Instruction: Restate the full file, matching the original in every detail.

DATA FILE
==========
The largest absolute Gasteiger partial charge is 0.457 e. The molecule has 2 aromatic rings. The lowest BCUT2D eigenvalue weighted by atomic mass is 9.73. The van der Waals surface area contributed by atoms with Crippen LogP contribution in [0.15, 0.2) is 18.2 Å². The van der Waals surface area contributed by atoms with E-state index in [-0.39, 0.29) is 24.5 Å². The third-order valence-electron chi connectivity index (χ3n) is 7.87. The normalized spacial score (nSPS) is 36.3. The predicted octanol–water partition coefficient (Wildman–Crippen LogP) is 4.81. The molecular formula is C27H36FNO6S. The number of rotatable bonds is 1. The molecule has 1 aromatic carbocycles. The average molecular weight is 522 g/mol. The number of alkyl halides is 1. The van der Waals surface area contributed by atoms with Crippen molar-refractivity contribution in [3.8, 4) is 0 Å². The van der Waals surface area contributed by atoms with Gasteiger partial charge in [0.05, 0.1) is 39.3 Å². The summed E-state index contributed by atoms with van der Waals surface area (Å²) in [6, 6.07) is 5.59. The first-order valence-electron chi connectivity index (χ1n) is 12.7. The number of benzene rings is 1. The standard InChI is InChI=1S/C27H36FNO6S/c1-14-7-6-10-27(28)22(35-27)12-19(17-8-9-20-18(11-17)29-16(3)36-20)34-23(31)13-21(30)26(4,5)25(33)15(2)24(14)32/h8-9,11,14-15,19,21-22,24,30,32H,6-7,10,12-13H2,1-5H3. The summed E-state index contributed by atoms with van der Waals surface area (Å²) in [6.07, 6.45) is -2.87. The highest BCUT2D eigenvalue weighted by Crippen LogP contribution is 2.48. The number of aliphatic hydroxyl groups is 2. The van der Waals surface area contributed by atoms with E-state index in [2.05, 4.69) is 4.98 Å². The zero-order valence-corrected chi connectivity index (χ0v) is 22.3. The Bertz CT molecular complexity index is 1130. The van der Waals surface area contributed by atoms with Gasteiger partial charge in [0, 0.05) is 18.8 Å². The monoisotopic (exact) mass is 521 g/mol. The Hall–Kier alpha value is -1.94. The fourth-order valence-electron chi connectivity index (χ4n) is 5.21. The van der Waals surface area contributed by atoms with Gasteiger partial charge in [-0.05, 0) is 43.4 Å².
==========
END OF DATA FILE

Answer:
The largest absolute Gasteiger partial charge is 0.457 e. The molecule has 2 aromatic rings. The lowest BCUT2D eigenvalue weighted by atomic mass is 9.73. The van der Waals surface area contributed by atoms with Crippen LogP contribution in [0.15, 0.2) is 18.2 Å². The van der Waals surface area contributed by atoms with E-state index in [-0.39, 0.29) is 24.5 Å². The third-order valence-electron chi connectivity index (χ3n) is 7.87. The normalized spacial score (nSPS) is 36.3. The predicted octanol–water partition coefficient (Wildman–Crippen LogP) is 4.81. The molecular formula is C27H36FNO6S. The number of rotatable bonds is 1. The molecule has 1 aromatic carbocycles. The average molecular weight is 522 g/mol. The number of alkyl halides is 1. The van der Waals surface area contributed by atoms with Crippen molar-refractivity contribution in [3.8, 4) is 0 Å². The van der Waals surface area contributed by atoms with Gasteiger partial charge in [0.05, 0.1) is 39.3 Å². The summed E-state index contributed by atoms with van der Waals surface area (Å²) in [6, 6.07) is 5.59. The first-order valence-electron chi connectivity index (χ1n) is 12.7. The number of benzene rings is 1. The standard InChI is InChI=1S/C27H36FNO6S/c1-14-7-6-10-27(28)22(35-27)12-19(17-8-9-20-18(11-17)29-16(3)36-20)34-23(31)13-21(30)26(4,5)25(33)15(2)24(14)32/h8-9,11,14-15,19,21-22,24,30,32H,6-7,10,12-13H2,1-5H3. The summed E-state index contributed by atoms with van der Waals surface area (Å²) in [6.07, 6.45) is -2.87. The highest BCUT2D eigenvalue weighted by Crippen LogP contribution is 2.48. The number of aliphatic hydroxyl groups is 2. The van der Waals surface area contributed by atoms with E-state index in [2.05, 4.69) is 4.98 Å². The zero-order valence-corrected chi connectivity index (χ0v) is 22.3. The Bertz CT molecular complexity index is 1130. The van der Waals surface area contributed by atoms with Gasteiger partial charge in [0, 0.05) is 18.8 Å². The monoisotopic (exact) mass is 521 g/mol. The Hall–Kier alpha value is -1.94. The fourth-order valence-electron chi connectivity index (χ4n) is 5.21. The van der Waals surface area contributed by atoms with Gasteiger partial charge in [-0.05, 0) is 43.4 Å².